With the school year winding down I know many of you are gearing up for finals or have just emerged from the steamy pits of the underworld that are AP tests. I am writing this the day before the AP US History exam, of which I have spent three weeks studying for. Since all this studying is fresh on my mind, I thought I'd share my best tips and tricks. And I know, I know. I've read every article there is on how to study better, so I'll try to stray away from the typical boring tips and shake things up a bit to keep you entertained.
Use Various Methods
Flashcards. Crash course videos. Getting your Mom to help you study for five (since we know studying with parents can be a real pain sometimes). Listen to a podcast. Take a practice test. Quizlet. Do jumping jacks while listing off the causes of the Great Depression. Paraphrase your notes in a very cute and fancy manner. Highlight important things in class notes. Pretend you're a teacher giving a lecture (this one is my favorite). Go over past tests and quizzes, retake some. More crash course. Create a rhyme to remember the New Deal programs. Watch an episode of a TV show from the 1950s.
It can get very boring very fast just sticking to the same studying method, and by experimenting with various forms you'll find which methods work not only for you personally, but for the material you're studying. Going over vocab words with flashcards will be helpful, but trying to work through a calculus equation will require more than a notecard.
I took four AP classes this year. I was concerned going in because the counselors literally told us during registration, "Do not take more than three or else you will literally die." But the thing is, it taught me to prioritize. I took my AP Spanish test on the 2nd and the extent of studying I did was listen to Bailando by Enrique Iglesias for 30 minutes before I took the test. Spanish wasn't something I felt like I had to freak out and study for, mostly because it was testing me on things I really couldn't study for. There's no way to make flashcards for every word in the Spanish language.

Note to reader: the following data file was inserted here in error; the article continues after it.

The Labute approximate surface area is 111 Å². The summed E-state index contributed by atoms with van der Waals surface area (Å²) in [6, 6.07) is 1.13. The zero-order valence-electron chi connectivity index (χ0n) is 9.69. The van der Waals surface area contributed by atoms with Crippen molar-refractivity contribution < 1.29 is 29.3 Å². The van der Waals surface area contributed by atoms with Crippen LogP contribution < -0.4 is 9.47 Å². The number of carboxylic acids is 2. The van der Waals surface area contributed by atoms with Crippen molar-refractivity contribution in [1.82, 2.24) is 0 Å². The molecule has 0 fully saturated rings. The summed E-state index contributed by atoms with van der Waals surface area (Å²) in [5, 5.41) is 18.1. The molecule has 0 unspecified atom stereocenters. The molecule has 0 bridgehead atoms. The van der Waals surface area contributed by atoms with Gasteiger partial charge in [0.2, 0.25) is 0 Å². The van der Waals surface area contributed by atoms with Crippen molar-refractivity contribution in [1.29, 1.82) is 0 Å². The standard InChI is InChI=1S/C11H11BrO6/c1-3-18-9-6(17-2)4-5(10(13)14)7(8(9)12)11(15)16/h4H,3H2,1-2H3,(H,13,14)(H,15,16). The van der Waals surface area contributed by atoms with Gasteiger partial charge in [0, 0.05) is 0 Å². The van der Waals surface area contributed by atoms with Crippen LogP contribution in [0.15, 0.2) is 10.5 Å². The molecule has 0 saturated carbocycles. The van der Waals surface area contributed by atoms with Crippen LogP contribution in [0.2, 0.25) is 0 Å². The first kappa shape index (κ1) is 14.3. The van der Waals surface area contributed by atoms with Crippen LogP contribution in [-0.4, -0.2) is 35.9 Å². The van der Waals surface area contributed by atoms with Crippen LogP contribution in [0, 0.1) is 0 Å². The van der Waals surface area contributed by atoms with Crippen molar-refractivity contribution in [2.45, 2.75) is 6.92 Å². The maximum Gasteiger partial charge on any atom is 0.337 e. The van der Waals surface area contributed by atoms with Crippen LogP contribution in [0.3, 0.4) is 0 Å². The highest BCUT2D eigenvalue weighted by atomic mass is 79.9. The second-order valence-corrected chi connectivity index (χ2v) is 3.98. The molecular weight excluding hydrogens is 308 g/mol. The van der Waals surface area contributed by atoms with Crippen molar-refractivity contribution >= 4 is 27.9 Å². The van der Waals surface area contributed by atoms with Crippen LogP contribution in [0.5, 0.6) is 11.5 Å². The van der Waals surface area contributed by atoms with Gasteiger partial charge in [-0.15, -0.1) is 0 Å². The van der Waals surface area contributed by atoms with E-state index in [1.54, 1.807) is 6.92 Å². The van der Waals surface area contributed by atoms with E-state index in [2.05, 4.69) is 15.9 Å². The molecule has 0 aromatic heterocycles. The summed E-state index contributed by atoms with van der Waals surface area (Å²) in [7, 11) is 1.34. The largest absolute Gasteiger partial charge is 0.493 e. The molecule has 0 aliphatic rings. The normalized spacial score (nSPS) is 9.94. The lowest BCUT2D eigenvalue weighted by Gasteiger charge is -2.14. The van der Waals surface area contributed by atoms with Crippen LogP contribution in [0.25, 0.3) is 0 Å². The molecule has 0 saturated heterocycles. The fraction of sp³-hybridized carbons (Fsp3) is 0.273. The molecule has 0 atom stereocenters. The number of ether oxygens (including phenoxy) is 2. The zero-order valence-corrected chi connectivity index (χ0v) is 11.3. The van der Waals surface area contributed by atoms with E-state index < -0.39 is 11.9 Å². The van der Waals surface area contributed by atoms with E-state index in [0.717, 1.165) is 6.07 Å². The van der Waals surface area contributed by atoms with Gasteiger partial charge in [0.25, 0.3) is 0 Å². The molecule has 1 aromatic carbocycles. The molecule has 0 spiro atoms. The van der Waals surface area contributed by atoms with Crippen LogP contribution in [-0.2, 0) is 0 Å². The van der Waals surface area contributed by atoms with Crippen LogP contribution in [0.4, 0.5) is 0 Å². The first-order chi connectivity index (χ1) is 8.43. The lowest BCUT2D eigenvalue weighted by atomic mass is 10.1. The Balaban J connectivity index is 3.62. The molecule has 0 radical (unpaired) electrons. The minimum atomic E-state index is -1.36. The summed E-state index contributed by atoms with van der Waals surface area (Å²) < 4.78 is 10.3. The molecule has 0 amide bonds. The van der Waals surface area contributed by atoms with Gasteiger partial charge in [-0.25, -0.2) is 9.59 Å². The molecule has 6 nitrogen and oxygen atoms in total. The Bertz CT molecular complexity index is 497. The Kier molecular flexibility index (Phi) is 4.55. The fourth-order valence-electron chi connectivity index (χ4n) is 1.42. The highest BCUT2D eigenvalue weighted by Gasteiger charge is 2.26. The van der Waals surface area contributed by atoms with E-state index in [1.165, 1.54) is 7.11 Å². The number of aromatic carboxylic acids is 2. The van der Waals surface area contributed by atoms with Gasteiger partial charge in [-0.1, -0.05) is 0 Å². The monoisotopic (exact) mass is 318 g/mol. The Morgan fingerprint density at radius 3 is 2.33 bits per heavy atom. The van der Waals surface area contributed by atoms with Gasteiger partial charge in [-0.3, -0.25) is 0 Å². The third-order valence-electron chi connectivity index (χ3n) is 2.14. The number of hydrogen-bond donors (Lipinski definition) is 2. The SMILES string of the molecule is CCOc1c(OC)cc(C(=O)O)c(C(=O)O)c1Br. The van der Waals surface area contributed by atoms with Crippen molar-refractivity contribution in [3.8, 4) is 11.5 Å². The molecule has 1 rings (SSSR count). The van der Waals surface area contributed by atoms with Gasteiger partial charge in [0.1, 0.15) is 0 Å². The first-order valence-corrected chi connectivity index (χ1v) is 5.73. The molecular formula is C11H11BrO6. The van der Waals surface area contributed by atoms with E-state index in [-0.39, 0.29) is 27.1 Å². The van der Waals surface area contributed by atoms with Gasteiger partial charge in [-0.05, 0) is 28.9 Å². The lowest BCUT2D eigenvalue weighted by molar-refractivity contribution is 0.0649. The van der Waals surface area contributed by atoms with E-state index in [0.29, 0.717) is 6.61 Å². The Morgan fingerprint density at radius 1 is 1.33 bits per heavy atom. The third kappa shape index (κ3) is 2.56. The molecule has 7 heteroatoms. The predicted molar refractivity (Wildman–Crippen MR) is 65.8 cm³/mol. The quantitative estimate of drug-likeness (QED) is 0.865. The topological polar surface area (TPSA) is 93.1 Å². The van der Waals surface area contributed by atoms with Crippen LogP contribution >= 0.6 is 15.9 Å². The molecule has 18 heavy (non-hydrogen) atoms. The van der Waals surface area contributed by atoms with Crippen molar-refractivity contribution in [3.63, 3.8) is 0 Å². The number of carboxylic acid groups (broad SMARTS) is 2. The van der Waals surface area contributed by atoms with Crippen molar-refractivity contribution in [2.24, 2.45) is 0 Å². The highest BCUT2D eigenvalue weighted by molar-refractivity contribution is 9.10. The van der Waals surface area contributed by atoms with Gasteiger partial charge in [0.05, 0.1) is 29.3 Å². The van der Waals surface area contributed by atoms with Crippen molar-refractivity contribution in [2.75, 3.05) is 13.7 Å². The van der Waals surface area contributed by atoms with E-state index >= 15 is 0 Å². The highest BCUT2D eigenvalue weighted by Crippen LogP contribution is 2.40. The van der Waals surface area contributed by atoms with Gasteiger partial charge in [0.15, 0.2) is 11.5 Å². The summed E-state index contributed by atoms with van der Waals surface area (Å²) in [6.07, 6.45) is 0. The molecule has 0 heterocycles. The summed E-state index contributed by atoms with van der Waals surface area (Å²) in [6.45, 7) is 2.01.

The same goes for my AP Language and Composition class. I feel well prepared since all year I've been writing essays, and same with spansih, its hard to study on how to write an essay, all you can really do is, well, write essays. So both of those classes were low on my list of priorities, so I didn't waste a bunch of time studying for them.
Instead I studied for US History, because my God is that a lot of information that I learned so long ago. That was my highest priority since I knew I would need a lot of time to remember what we studied at the beginning of the year. Calculus was my next priority, since the same thing applies, I need time to remember how to subtract decimals without a calculator.
When you spend time studying what you need and less time studying what you don't need you won't walk in to test day wishing you had studied more, or cursing yourself for studying something you were already good at.
I recently downloaded a meditation app called Relax Melodies. Something messed up and I became a premium member for free so I now have access to every meditation they offer, which includes meditation to increase focus. There are tons of focus enhancing meditations on YouTube or other free meditation apps as well, if you don't want to pay for Relax Melodies, or aren't lucky enough to have it given to you for free.